Monday, October 15, 2012

Book Review: Uglies by Scott Westerfeld



Tally Youngblood is about to turn sixteen, and she can't wait for the operation that turns everyone from a repellent ugly into a stunningly attractive pretty and catapults you into a high-tech paradise where your only job is to party. But new friend Shay would rather hoverboard to "the Smoke" and be free. Tally learns about a whole new side of the pretty world and it isn't very pretty. The "Special Circumstances" authority Dr. Cable offers Tally the worst choice she can imagine: find her friend and turn her in, or never turn pretty at all. The choice Tally makes changes her world forever.

This book has been recommended to me dozens of times, but I somehow never managed to pick it up. It looked like just another dystopian, but it was something more than that. It’s what set the stage for these zillions of other dystopian YA novels to follow, and many have had a tough time measuring up to it.

I think I had a hard time with the story at first because it seemed to follow the same structure of so many other books I’ve read. And then it dawned on me that this was actually written before nearly all those books! I still found the plot somewhat predictable, but enjoyed it more so after.

It was kind of hard to connect with Tally at first because of how warped her views were, but as she learned more about the real world, she became much more relatable. On the other hand, I really liked Shay from the beginning, but as Tally grew more distant from her, I began to like Shay less.

The world held many familiar elements from our world, but everything was so skewed. The way that people had been taught to think was really foreign and strange. And after learning some plot-spoiling secrets, I found myself dying to learn more. I wish there’d been more explained behind how the world came to be this way, but I guess that’s what the other books are for!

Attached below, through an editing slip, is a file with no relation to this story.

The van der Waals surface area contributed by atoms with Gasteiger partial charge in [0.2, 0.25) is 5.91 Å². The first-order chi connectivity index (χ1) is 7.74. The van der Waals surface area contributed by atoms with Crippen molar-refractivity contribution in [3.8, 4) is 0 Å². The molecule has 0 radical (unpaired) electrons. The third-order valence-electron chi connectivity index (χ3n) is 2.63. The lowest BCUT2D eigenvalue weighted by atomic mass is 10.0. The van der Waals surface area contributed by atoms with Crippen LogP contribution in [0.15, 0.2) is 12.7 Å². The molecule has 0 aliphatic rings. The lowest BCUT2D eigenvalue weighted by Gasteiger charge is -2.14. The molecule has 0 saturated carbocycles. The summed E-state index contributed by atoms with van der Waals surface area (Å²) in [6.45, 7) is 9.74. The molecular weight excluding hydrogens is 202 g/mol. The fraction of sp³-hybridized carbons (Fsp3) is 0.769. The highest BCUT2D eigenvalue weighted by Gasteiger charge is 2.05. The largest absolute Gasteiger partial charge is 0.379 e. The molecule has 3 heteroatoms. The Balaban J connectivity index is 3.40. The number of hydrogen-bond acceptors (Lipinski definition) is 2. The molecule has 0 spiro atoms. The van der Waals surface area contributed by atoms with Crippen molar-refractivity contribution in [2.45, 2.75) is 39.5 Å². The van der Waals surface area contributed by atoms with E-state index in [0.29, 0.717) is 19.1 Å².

1. Thanks for the four star review! I have this on my ebook but I have yet to read it! I tried to read the first few pages a few months back but couldn't connect with eh story, I'll have to try it again later! :)

    Amber Elise @ Du Livre

    1. It's definitely worth sticking to. I hope you give it a chance!

  2. This is one of my favorite dystopians because I can actually imagine how the world got that way. People are obsessed with beauty; that's a fact. I find it harder to buy into books like Delirium where love is being outlawed. Plus, Westerfeld is awesome at cliff-hangers. Even though from the titles you actually have an idea of what's going to happen next. That's skill.

    I think I did read this before most other dystopians (besides The Hunger Games?), but it's interesting to see that you thought it's similar to everything being published now!

    Interestingly, Edward Abbey in Desert Solitaire (a nonfiction books about the national parks in Utah) has a passage I think should be "Keys to Writing a Dystopian Novel." It completely took me my surprise.

  3. I also read this book for the first time this year. It blew my mind (I don't read many dystopians). I also liked Shay probably less than I should have...and the subsequent books made me like her even less. Either way I LOVED Uglies :) Awesome review

  4. I think it definitely is an important point to be noted the Uglies came out before this dystopian craze. Books like Uglies, The Giver, and The House of the Scorpion are staple dystopian books that have become overshadowed by newer, similar books that frankly just aren't as good. I love Uglies and the series in general. I hope you continue to read the series!


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